Currently Enrolling Trials
Lucentis (ranibizumab) is a therapeutic antibody fragment designed to inhibit vascular endothelial growth factor A (VEGF-A), a protein that plays a critical role in ocular angiogenesis. Blocking VEGF-A can decrease abnormal new blood vessel formation and the resultant leaking of serum into the retina.
Lucentis is specifically indicated for diabetic macular edema.
Lucentis is supplied as a solution for intravitreal injection. The recommended dose of Lucentis for diabetic macular edema is 0.3 mg (0.05 mL of 6 mg/mL solution) administered once a month (approximately 28 days).
The FDA approval of Lucentis for diabetic macular edema was based on two randomized, double-masked, three-year studies, DME1 and DME2. A total of 759 subjects were enrolled and received Lucentis 0.3 mg (n=250); Lucentis 0.5 mg (n=252) or placebo (n=257); 582 (77%) subjects completed through Month 36. The studies were placebo controlled through Month 24. From Months 25 through 36, subjects who previously received placebo were eligible to receive monthly Lucentis 0.5 mg and subjects originally randomized to monthly Lucentis 0.3 mg or 0.5 mg continued to receive their assigned dose. The study was not designed to compare the two doses of Lucentis, but each dose against the control group. Compared to monthly Lucentis 0.3 mg, no additional benefit was observed with monthly treatment with Lucentis 0.5 mg. The data are from the 0.3 mg arm and were measured at Month 24. The results are as follows:
Gain of >15 letters in visual acuity: Lucentis 34%; placebo 12%
Loss of <15 letters in visual acuity: Lucentis 98%; placebo 92%
Mean change in visual acuity (letters): Lucentis 10.9; placebo 2.3
Gain of >15 letters in visual acuity: Luncentis 45%; placebo 18%
Loss of <15 letters in visual acuity: Lucentis 98%; placebo 90%
Mean change in visual acuity (letters): Lucentis 12.5; placebo 2.6
Visual acuity outcomes observed at Month 24 in subjects treated with Lucentis 0.3 mg were maintained with continued treatment through Month 36 in both DME studies. Subjects in the placebo arms who received Lucentis 0.5 mg beginning at Month 25 achieved lesser visual acuity gains compared to subjects who began treatment with Lucentis at the beginning of the studies.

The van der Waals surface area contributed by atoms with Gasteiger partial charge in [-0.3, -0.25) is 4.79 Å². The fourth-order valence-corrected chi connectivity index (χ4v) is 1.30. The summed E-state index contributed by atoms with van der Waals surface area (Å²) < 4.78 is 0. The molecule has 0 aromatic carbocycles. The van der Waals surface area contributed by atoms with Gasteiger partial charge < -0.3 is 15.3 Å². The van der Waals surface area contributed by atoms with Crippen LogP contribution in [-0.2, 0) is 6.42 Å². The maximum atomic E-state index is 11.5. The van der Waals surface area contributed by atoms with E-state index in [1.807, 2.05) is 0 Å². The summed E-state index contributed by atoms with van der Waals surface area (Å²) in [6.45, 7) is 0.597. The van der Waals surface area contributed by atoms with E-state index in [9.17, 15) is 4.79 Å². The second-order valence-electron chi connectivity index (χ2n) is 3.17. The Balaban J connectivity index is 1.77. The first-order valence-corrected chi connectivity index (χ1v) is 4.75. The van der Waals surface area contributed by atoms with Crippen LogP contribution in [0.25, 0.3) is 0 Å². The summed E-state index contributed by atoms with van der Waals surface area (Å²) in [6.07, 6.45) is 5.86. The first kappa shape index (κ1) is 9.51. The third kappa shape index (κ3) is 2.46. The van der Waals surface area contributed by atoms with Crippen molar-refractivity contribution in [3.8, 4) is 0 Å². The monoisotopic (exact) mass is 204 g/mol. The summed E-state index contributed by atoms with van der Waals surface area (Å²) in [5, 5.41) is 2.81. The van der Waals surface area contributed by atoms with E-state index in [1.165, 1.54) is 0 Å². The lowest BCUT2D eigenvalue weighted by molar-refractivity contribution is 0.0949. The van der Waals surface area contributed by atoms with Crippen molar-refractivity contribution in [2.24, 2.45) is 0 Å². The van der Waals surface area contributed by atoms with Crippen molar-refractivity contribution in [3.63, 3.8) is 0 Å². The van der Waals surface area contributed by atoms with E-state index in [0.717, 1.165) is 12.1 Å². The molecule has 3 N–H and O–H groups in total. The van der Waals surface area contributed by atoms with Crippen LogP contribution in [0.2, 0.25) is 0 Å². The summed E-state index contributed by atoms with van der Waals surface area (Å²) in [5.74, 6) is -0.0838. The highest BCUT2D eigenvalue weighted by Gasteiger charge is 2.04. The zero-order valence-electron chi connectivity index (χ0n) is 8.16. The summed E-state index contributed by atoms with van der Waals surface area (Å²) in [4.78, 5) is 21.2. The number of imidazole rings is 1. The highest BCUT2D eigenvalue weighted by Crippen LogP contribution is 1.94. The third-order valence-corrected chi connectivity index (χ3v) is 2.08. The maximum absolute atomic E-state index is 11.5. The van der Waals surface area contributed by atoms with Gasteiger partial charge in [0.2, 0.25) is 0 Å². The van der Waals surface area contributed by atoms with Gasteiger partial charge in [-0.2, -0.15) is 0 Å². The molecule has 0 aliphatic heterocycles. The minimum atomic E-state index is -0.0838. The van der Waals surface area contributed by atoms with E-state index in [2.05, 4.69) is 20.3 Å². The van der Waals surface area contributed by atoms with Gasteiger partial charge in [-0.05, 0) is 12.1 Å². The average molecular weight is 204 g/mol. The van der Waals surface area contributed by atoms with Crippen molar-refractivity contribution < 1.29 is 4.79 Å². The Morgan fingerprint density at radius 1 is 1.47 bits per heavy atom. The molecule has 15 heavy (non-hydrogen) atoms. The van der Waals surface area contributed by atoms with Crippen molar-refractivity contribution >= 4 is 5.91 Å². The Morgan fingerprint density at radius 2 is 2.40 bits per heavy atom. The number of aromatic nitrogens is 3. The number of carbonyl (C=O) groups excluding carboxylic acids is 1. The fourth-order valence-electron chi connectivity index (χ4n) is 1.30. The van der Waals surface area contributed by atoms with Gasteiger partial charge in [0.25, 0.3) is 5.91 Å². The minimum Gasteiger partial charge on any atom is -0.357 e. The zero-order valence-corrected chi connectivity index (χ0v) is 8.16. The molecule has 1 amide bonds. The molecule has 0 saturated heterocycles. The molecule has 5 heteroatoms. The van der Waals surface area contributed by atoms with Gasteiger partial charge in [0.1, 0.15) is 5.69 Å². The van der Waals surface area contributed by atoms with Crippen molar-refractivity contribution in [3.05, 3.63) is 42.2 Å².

Adverse events associated with the use of Lucentis for diabetic macular edema may include, but are not limited to, the following:
- conjunctival hemorrhage
- eye pain
- vitreous floaters
- increased IOP
Mechanism of Action
Lucentis (ranibizumab) is a recombinant humanized IgG1 kappa isotype monoclonal antibody fragment designed for intraocular use. Ranibizumab binds to and inhibits the biologic activity of human vascular endothelial growth factor A (VEGF-A). VEGF-A has been shown to cause neovascularization and leakage in models of ocular angiogenesis and vascular occlusion and is thought to contribute to pathophysiology of neovascular AMD, macular edema following RVO, and DME. The binding of ranibizumab to VEGF-A prevents the interaction of VEGF-A with its receptors (VEGFR1 and VEGFR2) on the surface of endothelial cells, reducing endothelial cell proliferation, vascular leakage, and new blood vessel formation.
Nguyen QD, Brown DM, Marcus DM, Boyer DS, Patel S, Feiner L, Gibson A, Sy J, Rundle AC, Hopkins JJ, Rubio RG, Ehrlich JS; RISE and RIDE Research Group Ranibizumab for diabetic macular edema: results from 2 phase III randomized trials: RISE and RIDE. Ophthalmology 2012 Apr;119(4):789-801
For additional information regarding Lucentis or diabetic macular edema, please visit the Lucentis web page.